That’s the good news. The bad news is that technology-driven labor market transitions can take considerable time, causing serious hardships for displaced workers. And if AI accelerates the pace of automation, as many predict, this rapid transition may cause significant social disruption.
But which jobs are most at risk? To answer this question, its useful to observe that we don’t actually automate jobs, we automate tasks. So whether a worker will be replaced or made more productive depends on the nature of the tasks they perform. If their job involves repetitive or well-defined procedures and a clear-cut goal, then indeed their continued employment is at risk. But if it involves a variety of activities, solving novel challenges in chaotic or changing environments, or the authentic expression of human emotions, they are at far lower risk.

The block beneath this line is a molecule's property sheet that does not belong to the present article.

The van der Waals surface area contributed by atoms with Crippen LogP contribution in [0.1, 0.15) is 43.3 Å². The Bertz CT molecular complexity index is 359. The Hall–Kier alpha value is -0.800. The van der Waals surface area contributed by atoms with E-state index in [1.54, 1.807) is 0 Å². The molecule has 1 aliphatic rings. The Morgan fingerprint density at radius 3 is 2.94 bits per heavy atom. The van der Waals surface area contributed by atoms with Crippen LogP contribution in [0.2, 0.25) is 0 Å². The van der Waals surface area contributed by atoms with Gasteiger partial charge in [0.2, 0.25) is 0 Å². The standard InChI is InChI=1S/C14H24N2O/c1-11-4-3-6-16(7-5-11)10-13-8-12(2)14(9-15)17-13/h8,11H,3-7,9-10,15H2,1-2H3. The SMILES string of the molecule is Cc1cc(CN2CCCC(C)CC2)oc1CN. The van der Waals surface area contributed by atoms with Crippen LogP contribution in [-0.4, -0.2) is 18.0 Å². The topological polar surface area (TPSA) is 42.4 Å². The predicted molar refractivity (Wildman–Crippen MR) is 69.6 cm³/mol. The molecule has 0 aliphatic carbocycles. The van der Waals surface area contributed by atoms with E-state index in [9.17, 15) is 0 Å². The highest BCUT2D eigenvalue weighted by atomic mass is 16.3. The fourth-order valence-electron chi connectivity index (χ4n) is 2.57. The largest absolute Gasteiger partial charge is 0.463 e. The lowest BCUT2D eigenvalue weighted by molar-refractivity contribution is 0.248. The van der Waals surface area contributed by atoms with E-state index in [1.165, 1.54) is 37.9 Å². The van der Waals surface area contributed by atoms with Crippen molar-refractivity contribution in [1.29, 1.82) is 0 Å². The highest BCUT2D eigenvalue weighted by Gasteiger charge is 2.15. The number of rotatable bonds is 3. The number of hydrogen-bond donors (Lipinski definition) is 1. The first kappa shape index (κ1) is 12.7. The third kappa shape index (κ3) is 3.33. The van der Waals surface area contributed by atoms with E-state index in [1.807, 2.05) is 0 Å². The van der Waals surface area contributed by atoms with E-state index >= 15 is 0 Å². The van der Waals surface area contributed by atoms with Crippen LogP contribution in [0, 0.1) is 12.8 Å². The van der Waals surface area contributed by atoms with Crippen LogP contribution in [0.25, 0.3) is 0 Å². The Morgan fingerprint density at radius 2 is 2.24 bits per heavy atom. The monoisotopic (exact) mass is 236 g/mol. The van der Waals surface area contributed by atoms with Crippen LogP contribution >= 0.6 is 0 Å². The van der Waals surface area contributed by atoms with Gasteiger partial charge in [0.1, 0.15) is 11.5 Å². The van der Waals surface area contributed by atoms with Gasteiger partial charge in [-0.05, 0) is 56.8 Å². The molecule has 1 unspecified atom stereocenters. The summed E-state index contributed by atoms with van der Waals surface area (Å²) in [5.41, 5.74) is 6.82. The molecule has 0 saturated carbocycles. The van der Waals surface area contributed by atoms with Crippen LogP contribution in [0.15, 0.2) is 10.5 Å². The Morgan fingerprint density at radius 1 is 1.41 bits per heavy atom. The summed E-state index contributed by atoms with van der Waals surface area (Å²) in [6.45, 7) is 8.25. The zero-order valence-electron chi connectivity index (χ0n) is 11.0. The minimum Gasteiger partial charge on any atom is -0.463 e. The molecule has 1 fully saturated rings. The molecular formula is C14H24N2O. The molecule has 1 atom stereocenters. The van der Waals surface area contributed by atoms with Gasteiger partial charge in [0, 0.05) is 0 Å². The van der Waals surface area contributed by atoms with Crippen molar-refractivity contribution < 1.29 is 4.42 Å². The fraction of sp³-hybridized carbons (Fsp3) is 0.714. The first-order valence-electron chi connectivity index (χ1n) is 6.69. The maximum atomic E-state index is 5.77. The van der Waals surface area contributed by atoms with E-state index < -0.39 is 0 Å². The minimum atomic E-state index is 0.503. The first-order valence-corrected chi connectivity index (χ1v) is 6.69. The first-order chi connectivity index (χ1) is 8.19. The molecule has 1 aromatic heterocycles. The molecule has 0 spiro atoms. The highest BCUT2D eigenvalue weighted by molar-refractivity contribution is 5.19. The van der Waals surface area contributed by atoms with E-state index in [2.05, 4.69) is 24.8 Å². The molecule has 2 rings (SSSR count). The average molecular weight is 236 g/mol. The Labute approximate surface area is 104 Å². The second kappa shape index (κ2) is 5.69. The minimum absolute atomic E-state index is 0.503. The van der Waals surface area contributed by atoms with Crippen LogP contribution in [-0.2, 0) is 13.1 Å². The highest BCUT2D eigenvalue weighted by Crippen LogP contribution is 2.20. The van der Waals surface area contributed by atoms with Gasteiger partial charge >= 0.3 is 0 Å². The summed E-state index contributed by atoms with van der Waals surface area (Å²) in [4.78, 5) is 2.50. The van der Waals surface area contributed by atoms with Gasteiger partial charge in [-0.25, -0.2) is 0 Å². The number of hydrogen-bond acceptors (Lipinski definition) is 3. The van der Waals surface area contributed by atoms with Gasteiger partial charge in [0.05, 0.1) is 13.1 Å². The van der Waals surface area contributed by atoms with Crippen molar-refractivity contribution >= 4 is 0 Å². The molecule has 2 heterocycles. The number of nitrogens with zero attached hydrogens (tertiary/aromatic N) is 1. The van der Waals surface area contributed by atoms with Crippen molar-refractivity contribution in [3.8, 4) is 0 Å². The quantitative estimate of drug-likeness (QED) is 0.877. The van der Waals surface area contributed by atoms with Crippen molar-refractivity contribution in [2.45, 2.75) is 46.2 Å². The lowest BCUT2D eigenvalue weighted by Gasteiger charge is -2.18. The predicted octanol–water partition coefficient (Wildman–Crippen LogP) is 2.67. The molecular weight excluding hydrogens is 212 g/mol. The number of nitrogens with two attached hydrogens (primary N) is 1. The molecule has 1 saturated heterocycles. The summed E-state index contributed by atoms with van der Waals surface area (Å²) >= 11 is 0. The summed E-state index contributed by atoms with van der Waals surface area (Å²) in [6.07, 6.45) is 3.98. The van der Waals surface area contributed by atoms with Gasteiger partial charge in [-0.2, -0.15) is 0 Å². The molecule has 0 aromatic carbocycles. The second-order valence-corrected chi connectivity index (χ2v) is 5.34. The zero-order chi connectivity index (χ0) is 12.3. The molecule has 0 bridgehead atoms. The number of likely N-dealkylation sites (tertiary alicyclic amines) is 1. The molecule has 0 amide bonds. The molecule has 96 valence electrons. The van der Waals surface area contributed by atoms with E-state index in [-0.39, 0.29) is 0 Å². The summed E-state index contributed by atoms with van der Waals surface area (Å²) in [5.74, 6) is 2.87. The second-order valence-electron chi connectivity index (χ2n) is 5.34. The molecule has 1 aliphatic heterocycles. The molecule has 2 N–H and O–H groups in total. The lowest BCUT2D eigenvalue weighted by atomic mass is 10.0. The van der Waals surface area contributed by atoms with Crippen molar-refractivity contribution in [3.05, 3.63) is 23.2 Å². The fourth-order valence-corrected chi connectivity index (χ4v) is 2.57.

So what are the jobs of the future? While many people tend to think of jobs as transactional, there are plenty of professions that rely instead on building trust or rapport with other people. If your goal is to withdraw some spare cash for the weekend, an ATM is as effective as a teller. But if you want to secure an investor to help you build your new business, you won’t be pitching a machine anytime soon.
This is not to say that machines will never sense or express emotions; indeed, work on affective computing is proceeding rapidly. The question is how these capabilities will be perceived by users. If they are understood simply as aids to communication, they are likely to be broadly accepted. But if they are seen as attempts to fake sympathy or allay legitimate concerns, they are likely to foster mistrust and rejection—as anyone can attest who has waited on hold listening to a recorded loop proclaim how important their call is. No one wants a robotic priest to take their confession, or a mechanical undertaker to console them on the loss of a loved one.